Years ago, I enrolled in a graduate program in Semitic languages at Catholic University. I don’t know what I was thinking. My first class was a two-credit course where we translated the entire book of Jeremiah in 15 weeks.  And while it was only a two-credit class, our professor told us he was treating it like a three-credit course in order to separate the wannabes from the real students. In every class, we were expected to be able to answer any and all questions regarding any grammatical, exegetical or lexical feature of the passage; and if you didn’t know your stuff, you were in trouble. To make things worse, there were only seven of us in the class. No one could hide. Now, to get to CUA, I would take the red line down from Silver Spring. It sounds like a delightful ride, but do not be deceived. Every moment I was on that train, I was stressing about class. I used every second of that ride to study, to cram, to reread the Hebrew text and to pray for the rapture. None of it worked. To this day, I can’t ride the red line without my blood pressure rising dramatically. But that has nothing to do with why I prefer the New York Subway over the metro. Yes, there is no stress when I am taking the 7 train down to Times Square, but what makes the New York Subway the best is the reminder. At the end of every ride, a nice voice warns you to watch your step so that when you are departing, you do not fall between the train and the platform. The voice says: “Please mind the gap.” Here’s my advice to you: Please mind the gap. 

Here’s the problem, most of us, unfortunately, don’t even realize there is a gap. But there is: it is huge, and we ignore it to our own Bible peril. Let me explain. Let’s begin today’s discussion by examining all the times “baptism” is mentioned in the Old Testament. This will take a few minutes. We will start with all the references in Genesis and work our way to Malachi.  Let’s begin. . . .

Well, that didn’t take as long as I thought. That’s because baptism is never mentioned in the Old Testament. That’s right, it is not mentioned once. The first time we see a baptism in the Bible is in Matthew 3 where John is baptizing people in the Jordan River. Interestingly, no one comes to John and asks, “What are you doing? What is this strange thing you are doing with people and water?” Now, that is remarkable because if we turn the page back a time or two, we will find ourselves in a baptism-ignorant Old Testament. Malachi hasn’t a clue as to why anyone would dunk someone in water unless it was as a prank. But here the people are in John’s day, waiting in line to be baptized. They clearly knew what he was doing and what it all meant. But how?  If it was not mentioned in the Old Testament, how could they possibly know about it?  I am belaboring the point. Between the books of Malachi and Matthew, between the Old Testament and the New, there is a gap of 400 years where all sorts of spiritual developments happened. Someone called this period, the four-hundred silent years; but that person must have been deaf because these years scream activity and thought and writing and innovations. And in this gap, we find a most curious new addition: baptism.  So, if we want to understand John’s baptism, we will have to mind the gap.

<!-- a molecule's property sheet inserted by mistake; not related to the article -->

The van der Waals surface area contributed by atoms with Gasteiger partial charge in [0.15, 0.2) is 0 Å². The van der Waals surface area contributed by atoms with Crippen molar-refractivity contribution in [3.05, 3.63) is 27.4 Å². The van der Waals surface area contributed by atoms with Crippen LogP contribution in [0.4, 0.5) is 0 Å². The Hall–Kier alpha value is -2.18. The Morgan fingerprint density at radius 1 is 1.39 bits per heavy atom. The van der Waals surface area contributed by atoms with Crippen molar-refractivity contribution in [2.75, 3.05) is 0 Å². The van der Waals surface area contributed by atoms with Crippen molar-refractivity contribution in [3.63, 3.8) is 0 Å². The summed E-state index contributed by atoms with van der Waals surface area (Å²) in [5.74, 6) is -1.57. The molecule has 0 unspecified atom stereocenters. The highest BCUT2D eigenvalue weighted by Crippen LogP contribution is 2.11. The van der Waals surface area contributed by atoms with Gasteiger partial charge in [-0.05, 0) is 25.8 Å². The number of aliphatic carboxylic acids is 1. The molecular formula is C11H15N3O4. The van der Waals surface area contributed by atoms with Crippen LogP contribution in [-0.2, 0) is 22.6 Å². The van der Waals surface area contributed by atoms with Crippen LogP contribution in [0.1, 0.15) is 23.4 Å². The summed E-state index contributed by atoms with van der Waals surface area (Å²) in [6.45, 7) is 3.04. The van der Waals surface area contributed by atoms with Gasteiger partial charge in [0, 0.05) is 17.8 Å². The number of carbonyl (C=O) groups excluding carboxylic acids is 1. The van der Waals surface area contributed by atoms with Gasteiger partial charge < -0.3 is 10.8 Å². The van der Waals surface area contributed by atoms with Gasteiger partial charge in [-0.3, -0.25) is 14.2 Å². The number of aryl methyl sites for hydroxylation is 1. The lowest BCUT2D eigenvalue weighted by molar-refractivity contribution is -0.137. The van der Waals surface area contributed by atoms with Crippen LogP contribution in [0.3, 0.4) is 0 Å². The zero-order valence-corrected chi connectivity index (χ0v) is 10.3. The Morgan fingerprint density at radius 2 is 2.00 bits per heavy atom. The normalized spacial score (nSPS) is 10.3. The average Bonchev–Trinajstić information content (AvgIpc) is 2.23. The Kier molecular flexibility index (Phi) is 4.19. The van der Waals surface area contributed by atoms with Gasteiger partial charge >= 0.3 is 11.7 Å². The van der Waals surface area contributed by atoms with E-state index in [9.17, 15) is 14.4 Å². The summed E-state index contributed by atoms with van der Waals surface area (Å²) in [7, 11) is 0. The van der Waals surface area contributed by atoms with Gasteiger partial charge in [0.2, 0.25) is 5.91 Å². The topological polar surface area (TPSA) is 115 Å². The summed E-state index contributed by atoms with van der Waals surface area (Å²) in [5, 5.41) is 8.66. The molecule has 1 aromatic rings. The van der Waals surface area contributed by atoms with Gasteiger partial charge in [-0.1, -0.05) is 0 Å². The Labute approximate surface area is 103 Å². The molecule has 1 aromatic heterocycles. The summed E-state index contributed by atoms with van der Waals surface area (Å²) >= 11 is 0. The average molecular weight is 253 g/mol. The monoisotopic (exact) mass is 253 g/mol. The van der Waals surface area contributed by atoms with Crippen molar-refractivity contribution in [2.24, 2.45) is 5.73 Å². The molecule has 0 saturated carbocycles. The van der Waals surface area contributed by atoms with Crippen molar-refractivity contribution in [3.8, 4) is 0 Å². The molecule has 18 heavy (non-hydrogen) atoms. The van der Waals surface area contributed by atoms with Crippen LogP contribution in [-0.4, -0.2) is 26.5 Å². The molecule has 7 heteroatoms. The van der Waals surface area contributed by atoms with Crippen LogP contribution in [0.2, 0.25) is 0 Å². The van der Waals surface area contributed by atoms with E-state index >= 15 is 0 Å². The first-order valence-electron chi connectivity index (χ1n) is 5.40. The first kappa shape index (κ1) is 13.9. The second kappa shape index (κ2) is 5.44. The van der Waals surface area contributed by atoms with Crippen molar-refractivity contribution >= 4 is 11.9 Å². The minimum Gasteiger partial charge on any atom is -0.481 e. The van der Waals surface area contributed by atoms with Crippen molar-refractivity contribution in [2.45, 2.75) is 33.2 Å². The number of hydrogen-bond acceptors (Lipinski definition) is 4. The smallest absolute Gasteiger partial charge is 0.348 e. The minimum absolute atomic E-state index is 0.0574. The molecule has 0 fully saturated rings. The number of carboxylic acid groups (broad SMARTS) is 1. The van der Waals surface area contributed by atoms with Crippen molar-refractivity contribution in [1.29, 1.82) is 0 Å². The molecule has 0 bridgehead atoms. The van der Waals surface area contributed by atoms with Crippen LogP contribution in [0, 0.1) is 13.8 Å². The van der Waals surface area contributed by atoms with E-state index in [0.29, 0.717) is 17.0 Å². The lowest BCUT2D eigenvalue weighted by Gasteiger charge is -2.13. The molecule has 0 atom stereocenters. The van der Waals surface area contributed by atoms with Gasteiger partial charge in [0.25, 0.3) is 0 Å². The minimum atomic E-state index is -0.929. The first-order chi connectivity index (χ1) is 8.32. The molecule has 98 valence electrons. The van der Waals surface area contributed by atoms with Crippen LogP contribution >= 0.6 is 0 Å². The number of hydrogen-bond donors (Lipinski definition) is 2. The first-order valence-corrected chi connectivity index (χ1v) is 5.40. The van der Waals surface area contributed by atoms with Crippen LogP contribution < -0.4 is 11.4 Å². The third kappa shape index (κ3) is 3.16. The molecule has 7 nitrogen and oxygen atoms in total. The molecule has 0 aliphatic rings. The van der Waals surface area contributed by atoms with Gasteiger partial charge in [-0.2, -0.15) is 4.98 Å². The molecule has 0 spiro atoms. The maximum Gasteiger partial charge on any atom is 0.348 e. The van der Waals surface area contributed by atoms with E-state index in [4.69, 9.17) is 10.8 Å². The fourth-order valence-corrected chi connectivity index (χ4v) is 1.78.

But why is this even important? Many people believe that John ought to be our model for how we think about and do baptism. If John practiced immersion, so should we. If John required a profession of faith, so should we. If John limited his baptism to adults only, so should we. In short, as John goes, so go we! And these people understand that baptism as the sign of entry into faith begins with John.  Now, as you already know, I would disagree with these people. And even though John is the only person in the Bible to have “the Baptizer” attached to his name, I don’t believe that he is our model for how we do baptisms nor do I believe baptism started with John (or even with the apostles). I think baptism started in the gap. So, let me raise the previous question: What was John doing when he baptized people in the Jordan?

We get a hint of an answer in Acts 19. Paul is talking to some disciples who were baptized by John. Now, Paul is shocked to hear that they had not received the Holy Spirit when they were baptized. He was even more shocked to hear that they didn’t even know there was a Spirit! This allows Paul to put all of the pieces together, and he says to these men (Acts 19:4): John’s baptism was a baptism of repentance. He told the people to believe in the one coming after him, that is, in Jesus.” And when these men heard that, they believed and were baptized “in the name of the Lord Jesus.” Underline those words: John’s baptism was a “baptism of repentance.” What does that mean?